The use of fly ash as an ingredient in concrete steadily increased for many years, mostly due to the benefits fly ash imparts to the qualities of hardened concrete—higher strength, reduced permeability, lower heat of hydration, and lowered susceptibility to alkali-aggregate reactions. With the desire to make concrete more sustainable, fly ash found a new niche: since it reduces the quantity of portland cement in a mix, it also reduces the carbon footprint associated with that mix, making concrete more sustainable.
But in 2009, with the failure of a major fly ash disposal facility, the EPA was threatening to declare fly ash a hazardous waste, which would have thrown into question its use in concrete. The uncertainty created by this potential designation reduced the use of fly ash in concrete. But the concrete industry fought this designation with a unified approach and on December 19, the EPA released its final ruling, declaring fly ash non-hazardous and encouraging “beneficial use,” such as in concrete.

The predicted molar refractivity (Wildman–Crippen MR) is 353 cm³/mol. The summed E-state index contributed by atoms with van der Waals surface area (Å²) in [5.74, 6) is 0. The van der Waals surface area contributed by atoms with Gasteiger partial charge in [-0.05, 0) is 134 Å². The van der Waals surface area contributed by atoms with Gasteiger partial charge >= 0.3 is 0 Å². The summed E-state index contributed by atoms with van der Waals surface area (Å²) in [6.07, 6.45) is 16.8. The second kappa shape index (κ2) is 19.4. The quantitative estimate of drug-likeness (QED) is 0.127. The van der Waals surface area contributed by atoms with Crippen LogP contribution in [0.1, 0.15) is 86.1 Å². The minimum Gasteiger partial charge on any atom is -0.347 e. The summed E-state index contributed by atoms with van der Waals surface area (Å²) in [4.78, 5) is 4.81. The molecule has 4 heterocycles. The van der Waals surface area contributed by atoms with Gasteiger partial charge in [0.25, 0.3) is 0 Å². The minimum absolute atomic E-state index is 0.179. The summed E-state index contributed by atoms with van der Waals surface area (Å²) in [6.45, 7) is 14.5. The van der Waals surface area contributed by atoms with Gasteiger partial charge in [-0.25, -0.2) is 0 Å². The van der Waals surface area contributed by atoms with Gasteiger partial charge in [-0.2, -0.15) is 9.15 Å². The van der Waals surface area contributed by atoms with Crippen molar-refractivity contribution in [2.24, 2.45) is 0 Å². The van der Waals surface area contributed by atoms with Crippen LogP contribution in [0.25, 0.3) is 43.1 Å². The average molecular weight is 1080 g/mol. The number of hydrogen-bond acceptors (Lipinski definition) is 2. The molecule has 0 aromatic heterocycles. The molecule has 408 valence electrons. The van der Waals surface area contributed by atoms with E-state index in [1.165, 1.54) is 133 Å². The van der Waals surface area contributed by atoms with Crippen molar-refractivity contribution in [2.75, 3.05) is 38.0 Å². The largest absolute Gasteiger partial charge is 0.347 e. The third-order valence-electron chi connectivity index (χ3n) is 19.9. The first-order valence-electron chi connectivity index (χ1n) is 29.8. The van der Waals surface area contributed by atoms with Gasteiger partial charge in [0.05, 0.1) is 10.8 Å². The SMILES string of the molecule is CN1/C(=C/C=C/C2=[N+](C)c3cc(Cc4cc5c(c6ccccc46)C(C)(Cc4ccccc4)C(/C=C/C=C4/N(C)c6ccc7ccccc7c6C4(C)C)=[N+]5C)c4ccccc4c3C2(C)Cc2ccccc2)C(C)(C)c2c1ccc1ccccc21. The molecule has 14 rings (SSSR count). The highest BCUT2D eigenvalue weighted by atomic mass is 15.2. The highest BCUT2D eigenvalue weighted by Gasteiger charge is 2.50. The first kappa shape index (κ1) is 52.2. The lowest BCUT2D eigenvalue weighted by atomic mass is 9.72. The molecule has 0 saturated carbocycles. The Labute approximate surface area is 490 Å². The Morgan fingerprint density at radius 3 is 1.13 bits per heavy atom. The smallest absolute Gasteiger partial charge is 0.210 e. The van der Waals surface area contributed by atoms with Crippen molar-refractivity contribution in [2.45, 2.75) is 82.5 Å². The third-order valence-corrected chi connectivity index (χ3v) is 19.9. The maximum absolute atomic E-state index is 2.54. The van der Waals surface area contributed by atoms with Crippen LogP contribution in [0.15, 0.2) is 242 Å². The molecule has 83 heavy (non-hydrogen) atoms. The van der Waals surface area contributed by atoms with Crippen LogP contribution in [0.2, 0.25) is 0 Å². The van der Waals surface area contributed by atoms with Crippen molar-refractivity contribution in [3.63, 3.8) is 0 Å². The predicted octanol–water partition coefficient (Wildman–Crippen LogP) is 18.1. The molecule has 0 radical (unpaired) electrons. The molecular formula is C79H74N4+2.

This is an important victory for our industry--and for the environment. There was never a logical reason for making fly ash a hazardous waste and with EPA’s agreement, fly ash use in concrete should come back to and surpass 2008 levels, reducing greenhouse gases and the quantity of fly ash being placed in landfills. Tom Adams, with the American Coal Ash Association, says, “Millions of tons of coal ash will continue to be generated in the U.S. every year. With disposal regulations finally settled, we can refocus energy on productively using those large volumes of materials rather than throwing them away.”
Read the ACAA statement on EPA’s final rule.